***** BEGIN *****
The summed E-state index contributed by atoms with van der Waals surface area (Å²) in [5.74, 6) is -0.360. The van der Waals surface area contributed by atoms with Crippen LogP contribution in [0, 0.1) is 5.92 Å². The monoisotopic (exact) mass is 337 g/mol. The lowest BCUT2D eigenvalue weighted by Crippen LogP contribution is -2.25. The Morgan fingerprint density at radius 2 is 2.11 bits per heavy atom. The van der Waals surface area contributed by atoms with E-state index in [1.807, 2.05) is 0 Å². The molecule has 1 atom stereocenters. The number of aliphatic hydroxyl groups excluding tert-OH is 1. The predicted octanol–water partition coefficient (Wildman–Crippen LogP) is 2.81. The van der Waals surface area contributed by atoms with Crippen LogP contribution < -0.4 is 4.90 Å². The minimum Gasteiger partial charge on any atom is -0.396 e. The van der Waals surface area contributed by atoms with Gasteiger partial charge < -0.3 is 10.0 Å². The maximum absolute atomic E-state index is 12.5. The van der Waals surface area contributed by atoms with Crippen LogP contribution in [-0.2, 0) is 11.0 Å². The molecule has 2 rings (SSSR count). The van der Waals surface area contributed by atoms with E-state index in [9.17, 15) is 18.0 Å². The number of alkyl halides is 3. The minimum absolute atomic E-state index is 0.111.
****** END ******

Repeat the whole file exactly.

The summed E-state index contributed by atoms with van der Waals surface area (Å²) in [5.74, 6) is -0.360. The van der Waals surface area contributed by atoms with Crippen LogP contribution in [0, 0.1) is 5.92 Å². The monoisotopic (exact) mass is 337 g/mol. The lowest BCUT2D eigenvalue weighted by Crippen LogP contribution is -2.25. The Morgan fingerprint density at radius 2 is 2.11 bits per heavy atom. The van der Waals surface area contributed by atoms with E-state index in [1.807, 2.05) is 0 Å². The molecule has 1 atom stereocenters. The number of aliphatic hydroxyl groups excluding tert-OH is 1. The predicted octanol–water partition coefficient (Wildman–Crippen LogP) is 2.81. The van der Waals surface area contributed by atoms with Crippen LogP contribution < -0.4 is 4.90 Å². The minimum Gasteiger partial charge on any atom is -0.396 e. The van der Waals surface area contributed by atoms with Gasteiger partial charge < -0.3 is 10.0 Å². The maximum absolute atomic E-state index is 12.5. The van der Waals surface area contributed by atoms with Crippen LogP contribution in [-0.2, 0) is 11.0 Å². The molecule has 2 rings (SSSR count). The van der Waals surface area contributed by atoms with E-state index in [9.17, 15) is 18.0 Å². The number of alkyl halides is 3. The minimum absolute atomic E-state index is 0.111.